While the trend around the country has been to use less drops both before and after cataract surgery, Dr. Donaldson thinks NSAIDs still very much have a role. “It has been shown that preoperative topical antibiotics are not helpful, but I think we need to maintain the preoperative treatment with nonsteroidals even if we stop the pretreatment with antibiotics,” she said. “I think there still are many good reasons to use nonsteroidals, including the pupillary issues, the potential prevention of CME, and the pain-relieving aspect of it.”
Practitioners need to be especially diligent with femtosecond patients for several reasons, Dr. Donaldson continued. First, their expectations are higher. Second, there is the effect of the femtosecond laser that causes the pupils to decrease in size. “This could potentially be changing the risk profile of surgery in the patients with the highest expectations,” she said. “Of course, we want the best outcomes for everyone, but achieving it in this group of patients is especially crucial.”

References

1. Diakonis VF, et al. The effect of NSAID pretreatment on aqueous humor prostaglandin E2 concentration in eyes undergoing femtosecond laser-assisted capsulotomy. J Ophthalmol. 2018;2018:1891249.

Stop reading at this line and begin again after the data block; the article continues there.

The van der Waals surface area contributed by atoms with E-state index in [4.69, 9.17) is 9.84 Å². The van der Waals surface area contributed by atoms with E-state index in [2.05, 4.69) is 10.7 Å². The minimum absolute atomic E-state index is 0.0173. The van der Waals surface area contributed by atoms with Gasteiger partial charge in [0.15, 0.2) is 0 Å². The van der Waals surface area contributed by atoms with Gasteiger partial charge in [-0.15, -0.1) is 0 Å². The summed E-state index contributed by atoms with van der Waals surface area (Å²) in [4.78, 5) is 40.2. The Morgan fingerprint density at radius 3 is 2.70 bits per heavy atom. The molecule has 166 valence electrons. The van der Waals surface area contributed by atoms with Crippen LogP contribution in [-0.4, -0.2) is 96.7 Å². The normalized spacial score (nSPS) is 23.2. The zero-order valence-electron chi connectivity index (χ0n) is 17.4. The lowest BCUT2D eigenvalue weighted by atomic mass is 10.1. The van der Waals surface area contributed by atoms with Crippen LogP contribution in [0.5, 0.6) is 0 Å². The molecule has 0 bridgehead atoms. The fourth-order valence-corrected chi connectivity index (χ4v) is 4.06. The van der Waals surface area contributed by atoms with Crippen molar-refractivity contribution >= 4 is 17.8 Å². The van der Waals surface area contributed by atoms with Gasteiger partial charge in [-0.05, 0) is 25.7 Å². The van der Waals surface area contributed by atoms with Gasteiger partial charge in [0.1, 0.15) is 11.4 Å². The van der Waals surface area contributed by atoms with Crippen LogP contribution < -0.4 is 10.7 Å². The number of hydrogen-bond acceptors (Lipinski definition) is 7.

2. Schultz T, et al. NSAID pretreatment inhibits prostaglandin release in femtosecond laser- assisted cataract surgery. J Refract Surg. 2015;31:791–4.
3. Schultz T, et al. Prostaglandin release during femtosecond laser-assisted cataract surgery: main inducer. J Refract Surg. 2015;31:78–81.

Editors’ note: Dr. Donaldson has financial interests with Alcon (Fort Worth, Texas), Bausch + Lomb (Bridgewater, New Jersey), and Johnson & Johnson Vision (Santa Ana, California).

Contact information

Donaldson: KDonaldson@med.miami.edu

Keeping NSAIDs part of the femtosecond phaco picture Keeping NSAIDs part of the femtosecond phaco picture